New study shows 'ghost DNA' in from modern-day population of west Africa 


Evidence grows that ancient humans mixed with unknown race of people 50,000 years ago as new study shows ‘ghost DNA’ in samples from modern-day population of west Africa

  • The researchers studied the genetic material of 405 people from West Africa 
  • They discovered mystery genetic material, which they have termed ‘ghost DNA’
  • It suggests that humans mixed with an unknown group about 50,000 years ago 

Researchers have found ‘ghost DNA’ in hundreds of people from modern-day West Africa, suggesting ancient humans mixed with a previously unknown group about 50,000 years ago. 

The stunning find, published in the journal Science Advances, came after the scientists analysed genetic material from 405 people from Nigeria and Sierra Leone. 

They discovered signals of what they have termed ‘ghost DNA’, which they believe comes from a group of humans that were previously unknown. 

Although there are no bones or DNA to prove the theory, the researches say the evidence is clear in the genes of modern day West Africans. 

Sriram Sankararaman, a computational biologist at UCLA

Arun Durvasula, study co-author

Study authors Sriram Sankararaman and Arun Durvasula 

It is not the first time ‘ghost DNA’ has been identified in the genes of Africans. 

In Cameroon in January, DNA discovered in four skeletons that belonged to children buried at a rock shelter at an archaeological site called Shum Laka also point to the existence of a long-lost ‘ghost’ branch of the human family tree.

All four skeletons inherited about one-third of their DNA from ancestors similar to the hunter-gatherers of western Central Africa.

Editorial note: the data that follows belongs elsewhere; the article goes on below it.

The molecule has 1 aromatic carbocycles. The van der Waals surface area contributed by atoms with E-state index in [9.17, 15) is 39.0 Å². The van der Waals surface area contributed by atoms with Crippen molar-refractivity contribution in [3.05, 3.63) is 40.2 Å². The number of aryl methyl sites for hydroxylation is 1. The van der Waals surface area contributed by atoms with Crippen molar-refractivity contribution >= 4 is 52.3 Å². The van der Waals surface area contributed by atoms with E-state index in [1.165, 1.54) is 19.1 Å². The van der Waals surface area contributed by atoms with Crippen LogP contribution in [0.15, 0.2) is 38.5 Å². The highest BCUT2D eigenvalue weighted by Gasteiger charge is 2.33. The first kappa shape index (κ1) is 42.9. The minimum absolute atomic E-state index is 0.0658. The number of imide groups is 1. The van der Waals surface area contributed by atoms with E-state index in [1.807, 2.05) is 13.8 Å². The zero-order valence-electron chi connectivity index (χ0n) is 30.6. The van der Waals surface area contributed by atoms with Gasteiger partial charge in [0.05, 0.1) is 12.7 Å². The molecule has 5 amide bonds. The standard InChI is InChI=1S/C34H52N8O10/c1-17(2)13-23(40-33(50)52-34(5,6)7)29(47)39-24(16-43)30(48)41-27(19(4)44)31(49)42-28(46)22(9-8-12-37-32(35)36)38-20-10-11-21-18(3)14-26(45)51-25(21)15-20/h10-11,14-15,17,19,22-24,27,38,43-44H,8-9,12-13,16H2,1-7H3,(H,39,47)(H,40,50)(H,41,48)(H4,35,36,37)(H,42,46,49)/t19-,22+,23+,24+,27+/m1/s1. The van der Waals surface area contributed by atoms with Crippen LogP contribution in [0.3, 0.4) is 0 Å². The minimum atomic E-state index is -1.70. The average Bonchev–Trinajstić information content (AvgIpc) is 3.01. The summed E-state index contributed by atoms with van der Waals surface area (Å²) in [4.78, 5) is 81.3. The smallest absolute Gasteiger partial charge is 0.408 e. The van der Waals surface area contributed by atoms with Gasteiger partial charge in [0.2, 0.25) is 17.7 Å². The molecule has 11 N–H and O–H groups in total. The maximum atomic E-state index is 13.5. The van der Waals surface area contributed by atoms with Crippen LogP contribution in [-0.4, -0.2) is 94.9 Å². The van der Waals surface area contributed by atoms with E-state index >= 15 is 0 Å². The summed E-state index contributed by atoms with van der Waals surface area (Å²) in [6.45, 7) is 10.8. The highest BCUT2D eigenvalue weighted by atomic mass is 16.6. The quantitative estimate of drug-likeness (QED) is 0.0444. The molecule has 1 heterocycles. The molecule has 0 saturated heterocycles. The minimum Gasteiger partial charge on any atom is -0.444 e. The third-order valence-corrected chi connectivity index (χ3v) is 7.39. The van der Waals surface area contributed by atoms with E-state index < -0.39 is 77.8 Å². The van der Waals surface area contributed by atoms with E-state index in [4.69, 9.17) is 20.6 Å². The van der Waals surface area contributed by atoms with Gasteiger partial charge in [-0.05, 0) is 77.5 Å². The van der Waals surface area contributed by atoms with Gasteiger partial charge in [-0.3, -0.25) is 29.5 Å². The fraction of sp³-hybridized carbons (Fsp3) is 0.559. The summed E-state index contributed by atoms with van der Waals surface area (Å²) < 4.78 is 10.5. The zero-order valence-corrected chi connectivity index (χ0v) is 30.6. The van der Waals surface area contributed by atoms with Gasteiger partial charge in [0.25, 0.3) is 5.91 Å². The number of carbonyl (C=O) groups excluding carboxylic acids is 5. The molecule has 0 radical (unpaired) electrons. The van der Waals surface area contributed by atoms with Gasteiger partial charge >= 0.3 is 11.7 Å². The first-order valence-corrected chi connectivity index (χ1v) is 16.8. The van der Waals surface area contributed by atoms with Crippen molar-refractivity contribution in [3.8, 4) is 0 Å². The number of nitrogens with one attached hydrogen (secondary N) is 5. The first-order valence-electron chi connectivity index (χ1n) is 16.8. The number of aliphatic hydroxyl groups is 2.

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The remaining two thirds of their DNA, however, came from an ancient West African source, including a ‘long lost ghost population’ previously unknown to science.  

This, coupled with the most recent discovery, further cimplicates the picture of how modern humans evolved from other, related races. 

Sriram Sankararaman, a computational biologist at UCLA and one of the study’s authors, said: ‘It’s almost certainly the case that the story is incredibly complex and complicated and we have kind of these initial hints about the complexity.’

It is thought that the interbreeding occurred roughly 50,000 years ago, around the same time that Neanderthals were breeding with modern humans elsewhere in the world (stock photo)

It is thought that the interbreeding occurred roughly 50,000 years ago, around the same time that Neanderthals were breeding with modern humans elsewhere in the world (stock photo)

He admitted that the mystery DNA didn’t belong to Neanderthals or other known groups, such as Denisovans, and said that he and his co-author Arun Durvasula believe it is from a new group entirely. 

Sankaraman added: ‘We don’t have a clear identity for this archaic group.

‘That’s why we use the term ‘ghost.’ It doesn’t seem to be particularly closely related to the groups from which we have genome sequences from.’ 

In their research, they analysed the genomes of the West Africans and used a statistical model to identify different parts of the DNA. 

They explained the technique ‘pulls out chunks of DNA which we think are likely to have come from a population that is not modern human.’

It is thought that the interbreeding occurred roughly 50,000 years ago, around the same time that Neanderthals were breeding with modern humans elsewhere in the world.  

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Sharon Browning, a biostatistics professor at the University of Washington who has studied the mixing of Denisovans and humans told NPR: ‘The scenario that they are discovering here is one that seems realistic.’

Browning adds the ghost DNA appears frequently in the genetic material which suggests that it is ‘useful’ to modern humans. 

However, the study authors admit its unknown what role the ghost genes play in humans who carry them.   



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